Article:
Much of the control was also liberally “borrowed” from other similar games, though this actually helped to make everything feel familiar and comfortable. The biggest difference here came in the form of the player’s own gravity manipulation powers. This is also where the gameplay gets interesting and dare I say it — even quite fun.
In classic Deathmatch mode, the player is given two gravity powers that are used with a press of the right bumper and switched by clicking the right analog stick. The first one allows you to peg other players with a sphere of high gravity, in effect pinning them to the ground and making them extra vulnerable to your attacks. You know that you are using this power because an attachment on the back of your shoulder strap acts as an indicator and glows red when the high gravity power is equipped and the sphere that surrounds your enemies is also red.
Conversely, this attachment glows blue when you equip low gravity, which throws enemies into the air in a blue sphere to dangle helplessly as you pump them with bullets. While enemies are in this vulnerable state, they are still able to pivot around to shoot at you and to “shift” to the left or right to dodge bullets and projectiles.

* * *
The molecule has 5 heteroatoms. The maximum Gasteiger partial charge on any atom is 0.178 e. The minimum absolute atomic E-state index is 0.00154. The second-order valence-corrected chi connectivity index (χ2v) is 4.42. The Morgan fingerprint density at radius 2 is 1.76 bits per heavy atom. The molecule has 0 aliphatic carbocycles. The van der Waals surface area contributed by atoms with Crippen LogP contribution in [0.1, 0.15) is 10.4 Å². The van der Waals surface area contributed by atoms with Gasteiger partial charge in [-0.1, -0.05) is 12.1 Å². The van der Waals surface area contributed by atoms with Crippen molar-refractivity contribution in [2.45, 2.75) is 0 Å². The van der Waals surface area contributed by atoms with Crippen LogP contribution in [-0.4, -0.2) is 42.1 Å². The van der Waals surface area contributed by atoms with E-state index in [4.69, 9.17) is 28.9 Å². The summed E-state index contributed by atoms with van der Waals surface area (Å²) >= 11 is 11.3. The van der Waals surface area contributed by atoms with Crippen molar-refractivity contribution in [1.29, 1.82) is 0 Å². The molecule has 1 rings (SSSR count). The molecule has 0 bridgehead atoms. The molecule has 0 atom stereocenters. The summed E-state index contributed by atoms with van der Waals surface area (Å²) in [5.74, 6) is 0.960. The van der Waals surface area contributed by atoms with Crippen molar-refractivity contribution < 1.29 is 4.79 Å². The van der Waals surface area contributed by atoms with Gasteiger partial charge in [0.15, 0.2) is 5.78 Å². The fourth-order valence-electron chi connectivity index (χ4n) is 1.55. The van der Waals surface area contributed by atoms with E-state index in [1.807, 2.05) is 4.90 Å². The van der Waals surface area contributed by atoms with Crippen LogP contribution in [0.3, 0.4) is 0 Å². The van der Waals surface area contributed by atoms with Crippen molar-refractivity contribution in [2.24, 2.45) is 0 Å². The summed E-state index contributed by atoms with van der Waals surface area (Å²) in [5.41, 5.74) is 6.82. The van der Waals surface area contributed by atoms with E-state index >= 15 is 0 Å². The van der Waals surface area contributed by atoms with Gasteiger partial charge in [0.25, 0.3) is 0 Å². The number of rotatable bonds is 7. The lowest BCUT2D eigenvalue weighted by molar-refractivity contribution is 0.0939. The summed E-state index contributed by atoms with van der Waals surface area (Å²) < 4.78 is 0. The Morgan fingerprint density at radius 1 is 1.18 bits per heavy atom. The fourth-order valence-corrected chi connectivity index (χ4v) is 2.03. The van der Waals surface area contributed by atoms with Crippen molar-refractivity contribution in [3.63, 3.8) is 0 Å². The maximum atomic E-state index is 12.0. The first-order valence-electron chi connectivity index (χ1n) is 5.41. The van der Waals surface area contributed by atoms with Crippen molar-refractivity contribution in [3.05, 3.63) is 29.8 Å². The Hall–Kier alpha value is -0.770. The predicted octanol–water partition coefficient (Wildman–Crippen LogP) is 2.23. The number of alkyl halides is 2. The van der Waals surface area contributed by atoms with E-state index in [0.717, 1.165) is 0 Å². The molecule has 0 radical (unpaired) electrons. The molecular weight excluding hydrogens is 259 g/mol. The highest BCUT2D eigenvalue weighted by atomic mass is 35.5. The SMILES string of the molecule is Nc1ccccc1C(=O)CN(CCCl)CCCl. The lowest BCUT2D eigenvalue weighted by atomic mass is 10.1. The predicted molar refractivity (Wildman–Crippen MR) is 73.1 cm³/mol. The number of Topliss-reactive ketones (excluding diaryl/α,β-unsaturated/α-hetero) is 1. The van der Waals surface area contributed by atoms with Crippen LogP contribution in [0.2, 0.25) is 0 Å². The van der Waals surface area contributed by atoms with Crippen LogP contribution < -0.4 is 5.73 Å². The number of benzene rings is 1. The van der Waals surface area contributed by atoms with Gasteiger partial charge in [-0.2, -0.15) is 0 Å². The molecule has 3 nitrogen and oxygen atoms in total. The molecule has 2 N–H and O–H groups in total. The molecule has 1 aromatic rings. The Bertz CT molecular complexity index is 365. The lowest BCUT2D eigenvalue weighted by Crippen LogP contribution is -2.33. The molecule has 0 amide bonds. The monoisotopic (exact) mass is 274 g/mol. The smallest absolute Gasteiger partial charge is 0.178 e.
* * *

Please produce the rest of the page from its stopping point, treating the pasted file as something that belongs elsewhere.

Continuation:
I found using these weapons both immensely satisfying and helpful to gain a competitive edge on the battlefield. One of the other journalists I was competing against seemed to keep seeking me out and getting in cheap kills until I got the hang of the high-gravity power and doled out revenge by pinning him to the ground and dropping a grenade next to his face before leaping off into the center of the map where he was unable to shoot me. Scenarios like this cropped up with relative frequency and at times were quite amusing, such as when I watched two players pin each other to the ground with high gravity and ran by them guns blazing, effortlessly taking both down.
With low gravity enabled, you could also grab objects and throw them or use them for cover. I experimented a couple times by grabbing barrels and tossing them across the map, though the only hit I got in bounced uselessly off of the player I was aiming for and instead simply alerted him to my presence so that he could easily mow me down.
When the Deathmatch mode got especially hectic, my game became incredibly laggy. It started off with just a stutter here and there but after a few minutes I might as well have been playing the game through a flipbook filter, as my character lost several moments of animation with every minute that passed. When I looked around, I noticed that about half of the other players were experiencing lag that ranged from moderate to severe while the other half kept right on playing with silky smooth frame rates (at minimum 30 fps).